ALBANY, N.Y. (NEWS10) — NEWS10 ABC continues recognizing Remarkable Women of the Capital Region, this week looking at the field of medicine. Health care has advanced tremendously over the years, but not equally for everyone. Studies show certain minority groups receive less care and have worse outcomes. NEWS10’s Lydia Kulbida has the story of one remarkable woman’s efforts to change that.

Dr. Brenda Robinson’s personal experiences started her on the path to health care, but she ended up blazing a new path to empower her community and work to eliminate health care disparities.

You won’t find Dr. Brenda Robinson sitting in an office to figure out what’s needed to improve the health of people in Arbor Hill. She brings blood pressure screenings and educational resources wherever needed, as well as inviting people into the home she set up for the group she founded, the Black Nurses Coalition.

“You have to go out into the community and find out what the need is,” says Dr. Robinson. Case in point, at a recent forum on asthma, the young mothers knew about asthma, but did not know what to do in case of an attack.

“They did not know what to do if their child had an asthma attack and stopped breathing,” said Dr. Robinson. “So they did not know CPR basic life support. So you pick up on that and February we’re going to have a community CPR course for free.”

Dr. Robinson learned from a young age to care for others, helping her grandmother in church visit the sick. But it was her mother’s illness and death from breast cancer at the age of 54 that gave her care a higher purpose.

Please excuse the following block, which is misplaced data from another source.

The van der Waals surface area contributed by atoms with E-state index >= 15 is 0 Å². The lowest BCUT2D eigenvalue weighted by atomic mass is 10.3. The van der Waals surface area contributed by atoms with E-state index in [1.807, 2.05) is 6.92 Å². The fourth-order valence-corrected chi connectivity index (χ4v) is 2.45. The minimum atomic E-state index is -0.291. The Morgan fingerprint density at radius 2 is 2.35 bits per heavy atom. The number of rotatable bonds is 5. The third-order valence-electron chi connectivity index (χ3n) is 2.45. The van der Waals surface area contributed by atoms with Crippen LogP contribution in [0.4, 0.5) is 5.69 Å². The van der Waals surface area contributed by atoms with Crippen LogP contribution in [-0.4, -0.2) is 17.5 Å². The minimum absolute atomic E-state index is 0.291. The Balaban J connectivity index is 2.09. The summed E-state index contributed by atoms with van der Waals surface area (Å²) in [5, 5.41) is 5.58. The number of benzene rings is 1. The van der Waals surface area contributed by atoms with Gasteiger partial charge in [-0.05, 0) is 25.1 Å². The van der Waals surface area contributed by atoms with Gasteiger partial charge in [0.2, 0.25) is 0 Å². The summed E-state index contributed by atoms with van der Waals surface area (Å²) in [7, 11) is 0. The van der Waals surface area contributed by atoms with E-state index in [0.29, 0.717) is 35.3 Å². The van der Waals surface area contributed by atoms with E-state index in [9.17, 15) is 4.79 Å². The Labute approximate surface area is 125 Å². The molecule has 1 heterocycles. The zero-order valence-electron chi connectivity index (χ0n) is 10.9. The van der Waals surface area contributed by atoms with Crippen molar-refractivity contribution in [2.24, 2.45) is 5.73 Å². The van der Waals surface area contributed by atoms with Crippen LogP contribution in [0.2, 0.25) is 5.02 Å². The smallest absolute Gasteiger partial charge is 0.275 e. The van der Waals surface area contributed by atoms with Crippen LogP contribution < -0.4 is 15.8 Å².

“African American women are less likely to have breast cancer than Caucasians, but die at a higher rate and that just doesn’t add up, ” Dr. Robinson points out. “Looking at my mom, knowing if I knew then what I know now, I could be a stronger advocate. And that drives our organization, that really does. We have to show people how to advocate, educate them on how to articulate what they need.”

Dr. Robinson worked full-time, raising four children, and step by step took the classes to further her career from nursing assistant to receiving her doctorate, grateful for her family’s support then and now as they continue to help.

“You can’t do it alone, you just can’t,” she acknowledges.

That’s also her motto for reducing health care disparities … serving on the Albany Commission of Human Rights, as a Public Library Trustee and the Arbor Hill Neighborhood Association in addition to running the Black Nurses Coalition.

“I love being on the commission of human rights, I love dealing with the library because it’s wonderful,” said Dr. Robinson. “And Arbor Hill, I just love the great streets of Arbor Hill. It’s so important because everything is connected.”